I would like to emphasize two things concerning this recommendation.
First, Rule 3101 will not impose significant new substantive obligations on auditors. Instead, it reduces to writing the manner in which sophisticated accountants interpret existing auditing literature. The rule will define the three levels of auditor responsibility. Those definitions will apply both to standards that the Board issues in the future and to the Board's interim standards. However, the three levels of "imperatives" described in Rule 3101 are not new responsibilities; they are a codification. The only real new responsibility is the requirement to document decisions to deviate from presumptively mandatory standards.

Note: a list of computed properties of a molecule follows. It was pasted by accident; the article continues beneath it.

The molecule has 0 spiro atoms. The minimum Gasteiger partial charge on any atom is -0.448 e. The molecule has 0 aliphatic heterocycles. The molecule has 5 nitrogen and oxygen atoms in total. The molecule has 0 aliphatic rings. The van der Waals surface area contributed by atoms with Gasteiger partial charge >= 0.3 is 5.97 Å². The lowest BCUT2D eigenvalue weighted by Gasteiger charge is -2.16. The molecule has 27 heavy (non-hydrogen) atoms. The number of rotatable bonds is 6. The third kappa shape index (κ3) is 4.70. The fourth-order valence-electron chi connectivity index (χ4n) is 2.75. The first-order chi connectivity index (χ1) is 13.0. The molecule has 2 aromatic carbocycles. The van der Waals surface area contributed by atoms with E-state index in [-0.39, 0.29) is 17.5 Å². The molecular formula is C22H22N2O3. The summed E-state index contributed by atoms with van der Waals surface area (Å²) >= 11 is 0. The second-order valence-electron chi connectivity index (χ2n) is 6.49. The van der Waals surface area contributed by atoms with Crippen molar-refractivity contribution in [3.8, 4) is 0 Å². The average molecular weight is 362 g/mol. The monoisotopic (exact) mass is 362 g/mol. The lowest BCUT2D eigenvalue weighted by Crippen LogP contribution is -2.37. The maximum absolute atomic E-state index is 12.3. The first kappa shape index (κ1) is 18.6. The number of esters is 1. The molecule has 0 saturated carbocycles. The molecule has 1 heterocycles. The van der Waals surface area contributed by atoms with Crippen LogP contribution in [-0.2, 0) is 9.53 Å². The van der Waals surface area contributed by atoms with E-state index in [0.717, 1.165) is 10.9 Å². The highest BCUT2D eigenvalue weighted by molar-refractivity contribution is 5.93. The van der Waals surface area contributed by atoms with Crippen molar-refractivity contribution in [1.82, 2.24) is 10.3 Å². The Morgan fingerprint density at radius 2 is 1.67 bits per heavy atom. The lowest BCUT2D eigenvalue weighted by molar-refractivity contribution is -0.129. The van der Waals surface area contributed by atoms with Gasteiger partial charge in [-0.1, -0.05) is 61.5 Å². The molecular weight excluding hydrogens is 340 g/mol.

Second, Rule 3101 is consistent with the auditor's responsibility to exercise of professional judgment. As I noted when this rule was proposed, the size, nature, and complexity of the business practices, accounting procedures, and internal controls of the over 6,000 public companies in the United States are tremendously diverse. As a result, audits cannot be performed by following a cookbook, like baking a cake. By distinguishing between auditing standards that are mandatory; those that are presumptively mandatory; and those that merely require that something be considered; these rules respect and buttress the need for auditors to exercise professional judgment based on the unique circumstances of each engagement.